Friday, October 19, 2012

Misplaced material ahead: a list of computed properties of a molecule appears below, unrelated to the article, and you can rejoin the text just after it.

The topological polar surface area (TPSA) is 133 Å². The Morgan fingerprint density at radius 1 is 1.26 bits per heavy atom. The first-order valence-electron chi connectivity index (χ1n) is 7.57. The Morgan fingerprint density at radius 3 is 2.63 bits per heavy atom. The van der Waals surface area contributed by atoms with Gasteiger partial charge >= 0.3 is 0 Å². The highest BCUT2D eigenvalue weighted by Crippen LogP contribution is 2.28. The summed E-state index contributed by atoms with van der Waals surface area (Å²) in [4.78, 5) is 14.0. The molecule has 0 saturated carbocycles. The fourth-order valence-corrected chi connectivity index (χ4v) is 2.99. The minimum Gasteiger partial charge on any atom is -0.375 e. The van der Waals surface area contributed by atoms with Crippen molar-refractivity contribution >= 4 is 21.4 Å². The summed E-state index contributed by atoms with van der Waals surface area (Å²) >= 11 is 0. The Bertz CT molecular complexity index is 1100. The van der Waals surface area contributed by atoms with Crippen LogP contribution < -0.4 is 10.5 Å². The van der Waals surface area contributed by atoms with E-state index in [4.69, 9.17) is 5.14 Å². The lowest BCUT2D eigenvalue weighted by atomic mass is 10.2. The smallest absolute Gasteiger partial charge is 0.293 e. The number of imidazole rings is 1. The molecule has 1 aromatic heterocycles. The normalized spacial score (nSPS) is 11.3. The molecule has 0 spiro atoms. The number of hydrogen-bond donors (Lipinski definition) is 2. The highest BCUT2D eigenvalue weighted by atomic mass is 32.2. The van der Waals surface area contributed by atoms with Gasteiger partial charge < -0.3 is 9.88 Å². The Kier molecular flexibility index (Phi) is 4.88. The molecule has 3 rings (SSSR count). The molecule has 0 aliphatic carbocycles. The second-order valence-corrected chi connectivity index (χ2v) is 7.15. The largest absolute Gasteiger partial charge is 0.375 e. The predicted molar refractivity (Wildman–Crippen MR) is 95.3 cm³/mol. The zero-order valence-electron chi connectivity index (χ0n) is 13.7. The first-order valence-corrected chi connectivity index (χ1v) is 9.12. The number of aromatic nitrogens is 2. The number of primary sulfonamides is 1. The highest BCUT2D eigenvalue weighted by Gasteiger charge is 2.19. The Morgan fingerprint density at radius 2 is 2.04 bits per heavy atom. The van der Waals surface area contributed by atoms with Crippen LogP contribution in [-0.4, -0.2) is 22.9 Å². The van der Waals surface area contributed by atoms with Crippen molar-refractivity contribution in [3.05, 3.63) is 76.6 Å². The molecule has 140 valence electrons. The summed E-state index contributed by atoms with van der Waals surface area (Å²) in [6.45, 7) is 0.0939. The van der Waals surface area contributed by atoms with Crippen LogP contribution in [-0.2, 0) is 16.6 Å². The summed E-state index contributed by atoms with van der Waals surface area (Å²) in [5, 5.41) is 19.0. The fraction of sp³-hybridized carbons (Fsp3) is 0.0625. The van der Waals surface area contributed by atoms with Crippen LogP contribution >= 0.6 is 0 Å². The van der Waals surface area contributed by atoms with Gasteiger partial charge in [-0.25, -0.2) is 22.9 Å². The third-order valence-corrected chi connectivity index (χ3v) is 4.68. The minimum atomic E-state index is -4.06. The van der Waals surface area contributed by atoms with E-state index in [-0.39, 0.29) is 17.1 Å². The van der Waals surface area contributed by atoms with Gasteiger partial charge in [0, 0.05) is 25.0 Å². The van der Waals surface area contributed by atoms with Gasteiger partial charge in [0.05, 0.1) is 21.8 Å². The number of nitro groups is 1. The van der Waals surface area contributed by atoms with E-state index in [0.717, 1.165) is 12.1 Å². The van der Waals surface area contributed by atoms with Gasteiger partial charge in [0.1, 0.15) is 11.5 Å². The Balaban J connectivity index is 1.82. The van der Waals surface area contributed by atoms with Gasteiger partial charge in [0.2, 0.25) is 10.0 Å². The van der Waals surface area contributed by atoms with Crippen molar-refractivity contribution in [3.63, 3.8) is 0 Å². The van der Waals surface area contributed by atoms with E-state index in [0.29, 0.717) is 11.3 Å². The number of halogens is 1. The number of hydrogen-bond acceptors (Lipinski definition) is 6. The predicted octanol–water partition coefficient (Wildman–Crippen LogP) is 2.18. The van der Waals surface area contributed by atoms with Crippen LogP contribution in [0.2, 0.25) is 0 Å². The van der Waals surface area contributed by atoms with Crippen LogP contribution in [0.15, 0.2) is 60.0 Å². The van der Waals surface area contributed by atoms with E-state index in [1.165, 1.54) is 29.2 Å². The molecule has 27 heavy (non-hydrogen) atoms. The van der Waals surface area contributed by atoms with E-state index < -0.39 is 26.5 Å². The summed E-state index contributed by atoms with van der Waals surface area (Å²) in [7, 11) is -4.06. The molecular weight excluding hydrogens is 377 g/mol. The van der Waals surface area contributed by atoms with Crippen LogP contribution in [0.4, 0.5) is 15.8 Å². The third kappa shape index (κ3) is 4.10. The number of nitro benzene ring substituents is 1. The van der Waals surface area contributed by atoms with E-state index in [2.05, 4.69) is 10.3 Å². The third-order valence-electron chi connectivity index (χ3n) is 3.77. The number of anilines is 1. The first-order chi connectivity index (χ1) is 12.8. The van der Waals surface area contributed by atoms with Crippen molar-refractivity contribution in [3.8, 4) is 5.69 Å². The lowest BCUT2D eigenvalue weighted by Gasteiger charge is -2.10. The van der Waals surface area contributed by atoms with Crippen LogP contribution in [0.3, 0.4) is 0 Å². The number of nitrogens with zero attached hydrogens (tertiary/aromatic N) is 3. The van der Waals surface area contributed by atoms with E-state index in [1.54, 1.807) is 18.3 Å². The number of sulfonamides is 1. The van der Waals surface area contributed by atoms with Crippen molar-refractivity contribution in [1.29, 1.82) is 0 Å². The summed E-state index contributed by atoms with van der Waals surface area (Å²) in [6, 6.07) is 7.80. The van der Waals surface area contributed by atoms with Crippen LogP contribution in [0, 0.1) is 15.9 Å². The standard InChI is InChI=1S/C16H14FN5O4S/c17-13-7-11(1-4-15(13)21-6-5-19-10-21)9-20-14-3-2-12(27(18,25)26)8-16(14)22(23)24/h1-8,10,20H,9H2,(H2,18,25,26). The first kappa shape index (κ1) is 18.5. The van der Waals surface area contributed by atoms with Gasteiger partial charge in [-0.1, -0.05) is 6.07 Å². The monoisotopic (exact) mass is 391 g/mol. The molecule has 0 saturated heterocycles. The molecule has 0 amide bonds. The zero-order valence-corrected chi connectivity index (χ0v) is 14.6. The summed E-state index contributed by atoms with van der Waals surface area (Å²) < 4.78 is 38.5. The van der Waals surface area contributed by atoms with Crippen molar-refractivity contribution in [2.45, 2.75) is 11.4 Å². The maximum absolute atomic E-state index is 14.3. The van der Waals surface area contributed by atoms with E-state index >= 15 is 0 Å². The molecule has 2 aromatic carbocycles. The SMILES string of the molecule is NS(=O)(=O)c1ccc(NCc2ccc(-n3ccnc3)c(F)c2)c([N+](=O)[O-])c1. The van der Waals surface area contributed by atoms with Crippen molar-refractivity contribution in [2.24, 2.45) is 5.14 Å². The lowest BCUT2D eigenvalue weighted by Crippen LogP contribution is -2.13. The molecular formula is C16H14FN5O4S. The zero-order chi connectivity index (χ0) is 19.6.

It shouldn't matter, but it does.  Most Canadians with any sort of cultural acumen know Sarah Polley.  As a child, she was Sara in Road to Avonlea, before growing up and becoming first a serious actress, then an astonishingly gifted young film maker, directing "Away From Her", a film about a couple torn apart by dementia.  She also made a fairly good pitch for the title of "authentic", pulling her name out of a short film when she found out it was used as a margarine ad.  I admit to having been a little perturbed when she named her most recent feature film, "Take This Waltz", and ode to the famous Leonard Cohen song.  While I'll admit to being a big fan, I find this fetish with our local poet and song writing hero to be a bit tiresome at times.  Still, I plan to see it.  With this in mind, the mention of her name, even at 5:30 in the morning while I answer anxious student e-mails and chase away hungry cats, still elicits attention.  This morning, my local radio show was discussing her latest effort, the documentary, "Stories We Tell".  In it, Sarah reveals her biological father to be Harry Gulkin, producer of Canadian films such as "Lies My Father Told Me" and "Two Solitudes".  Born in the same Montreal Jewish ghetto as my parents, Harry's brother and sister and law ate at our apartment when I was a child- my parent's friendship with them was not an enduring one, but I always remembered their name and its association with 'Lies", a film  about a boy and his rags collecting merchant grandfather, which closely approximated their childhood   Ok, Sarah is not a Jew, even I know that.  My own son, by the virtue of his Catholic mother is not either, but suddenly there is a feeling that Ms Polley is part of the "club" so to speak.  Cynically, neither of us could not even begin to understand what it was like to grow up in the huddled masses of first generation Jews in Montreal- battling anti-Semitism, the embarrassment of their immigrant parents, poverty, and wondering in awe what life in Mr Cohen's side of town (Westmount) was like.  Only my parents' anecdotes allowed " the light to get in' (thanks Leonard).   Perhaps her biological father told her  stories too- he is still alive and in need of a Wikipedia page as I speak.  Nevertheless,  knowing that we share the same roots and can trace our fairly recent ancestry back to the Shtetls of Russia is an anthropologists dream, demonstrating the phenomenon of kinship.  I once went to a university lecture from a former performance artist turned academic about  collective unconsciousness in Judaism.  I always greet these events with a combination of scorn, intimidation and curiosity. Some academics in attendance slept, while other members of the local Jewish community were there for the free food. Still, maybe there's something to this after all.

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